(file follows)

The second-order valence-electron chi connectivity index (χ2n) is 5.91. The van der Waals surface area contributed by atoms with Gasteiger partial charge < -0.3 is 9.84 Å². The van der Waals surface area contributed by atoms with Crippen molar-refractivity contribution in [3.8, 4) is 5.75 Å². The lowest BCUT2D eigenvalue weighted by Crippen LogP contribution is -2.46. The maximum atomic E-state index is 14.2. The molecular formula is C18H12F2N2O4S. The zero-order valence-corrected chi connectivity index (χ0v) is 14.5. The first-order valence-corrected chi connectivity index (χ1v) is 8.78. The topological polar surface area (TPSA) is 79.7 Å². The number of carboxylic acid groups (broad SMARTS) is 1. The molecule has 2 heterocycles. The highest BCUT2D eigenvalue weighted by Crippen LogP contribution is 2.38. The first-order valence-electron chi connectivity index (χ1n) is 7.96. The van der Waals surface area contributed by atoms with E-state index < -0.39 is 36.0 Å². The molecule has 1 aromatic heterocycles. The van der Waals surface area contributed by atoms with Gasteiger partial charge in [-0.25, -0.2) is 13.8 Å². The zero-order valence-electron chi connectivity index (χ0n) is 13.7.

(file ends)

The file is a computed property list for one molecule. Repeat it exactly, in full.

The second-order valence-electron chi connectivity index (χ2n) is 5.91. The van der Waals surface area contributed by atoms with Gasteiger partial charge < -0.3 is 9.84 Å². The van der Waals surface area contributed by atoms with Crippen molar-refractivity contribution in [3.8, 4) is 5.75 Å². The lowest BCUT2D eigenvalue weighted by Crippen LogP contribution is -2.46. The maximum atomic E-state index is 14.2. The molecular formula is C18H12F2N2O4S. The zero-order valence-corrected chi connectivity index (χ0v) is 14.5. The first-order valence-corrected chi connectivity index (χ1v) is 8.78. The topological polar surface area (TPSA) is 79.7 Å². The number of carboxylic acid groups (broad SMARTS) is 1. The molecule has 2 heterocycles. The highest BCUT2D eigenvalue weighted by Crippen LogP contribution is 2.38. The first-order valence-electron chi connectivity index (χ1n) is 7.96. The van der Waals surface area contributed by atoms with E-state index < -0.39 is 36.0 Å². The molecule has 1 aromatic heterocycles. The van der Waals surface area contributed by atoms with Gasteiger partial charge in [-0.25, -0.2) is 13.8 Å². The zero-order valence-electron chi connectivity index (χ0n) is 13.7.